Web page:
|Document ID (ISN)||102510|
|ISSN - Serial title
||1351-0711 - Occupational and Environmental Medicine
|Convention or series no.
||Sluiter J.K., van der Beek A.J., Frings-Dresen M.H.W.
||Medical staff in emergency situations: Severity of patient status predicts stress hormone reactivity and recovery
||May 2003, Vol.60, No.5, p.373-375. Illus. 2 ref.
||Although repetitive exposure to stressful situations is thought to habituate the physical stress responses, work stress is experienced by medical personnel in emergency and intensive care units. The purpose of this study was to investigate neuroendocrine reactions (reactivity during and recovery after work) among experienced emergency caregivers during emergency situations. Participants included 20 male ambulance paramedics. A stress protocol was developed in which cortisol was measured in saliva at baseline, during the emergency period and during recovery. Four scenarios were tested between subjects in which the severity of the emergency situation and the time of day were taken into account. It was found that the endocrine reactions were higher during and after the handling of patients in direct life-threatening situations and during morning hours.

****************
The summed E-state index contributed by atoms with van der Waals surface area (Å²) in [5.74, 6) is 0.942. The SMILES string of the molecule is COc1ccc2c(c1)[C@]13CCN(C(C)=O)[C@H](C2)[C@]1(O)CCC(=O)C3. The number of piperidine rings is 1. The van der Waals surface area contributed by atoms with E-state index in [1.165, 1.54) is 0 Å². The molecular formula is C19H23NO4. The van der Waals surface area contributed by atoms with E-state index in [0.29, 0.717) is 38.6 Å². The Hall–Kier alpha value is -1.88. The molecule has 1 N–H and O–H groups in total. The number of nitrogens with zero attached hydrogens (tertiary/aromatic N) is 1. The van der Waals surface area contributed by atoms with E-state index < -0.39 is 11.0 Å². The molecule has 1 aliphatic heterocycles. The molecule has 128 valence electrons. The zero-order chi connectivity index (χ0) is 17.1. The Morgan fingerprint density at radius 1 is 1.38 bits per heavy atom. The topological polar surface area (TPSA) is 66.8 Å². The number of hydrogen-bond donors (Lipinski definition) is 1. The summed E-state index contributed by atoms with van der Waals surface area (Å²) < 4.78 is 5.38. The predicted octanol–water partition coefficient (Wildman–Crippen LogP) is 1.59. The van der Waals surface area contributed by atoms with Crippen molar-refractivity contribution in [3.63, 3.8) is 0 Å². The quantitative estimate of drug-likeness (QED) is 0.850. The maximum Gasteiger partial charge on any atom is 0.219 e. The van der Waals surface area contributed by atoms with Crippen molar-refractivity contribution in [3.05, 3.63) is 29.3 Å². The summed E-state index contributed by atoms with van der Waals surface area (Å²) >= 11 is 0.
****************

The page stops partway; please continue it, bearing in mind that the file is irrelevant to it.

||first-aid and rescue organization; ambulances; stress factors; nursing personnel; emergency services
||determination in saliva; hormones; neuro-endocrine effects; stress studies; circadian rhythm
||D - Periodical articles
|Country / State or Province||Netherlands|
||Medicine, hygiene and first aid
|Broad subject area(s)
||Stress, psychosocial factors
||Mental stress and burnout
Health care services
First aid and emergency organization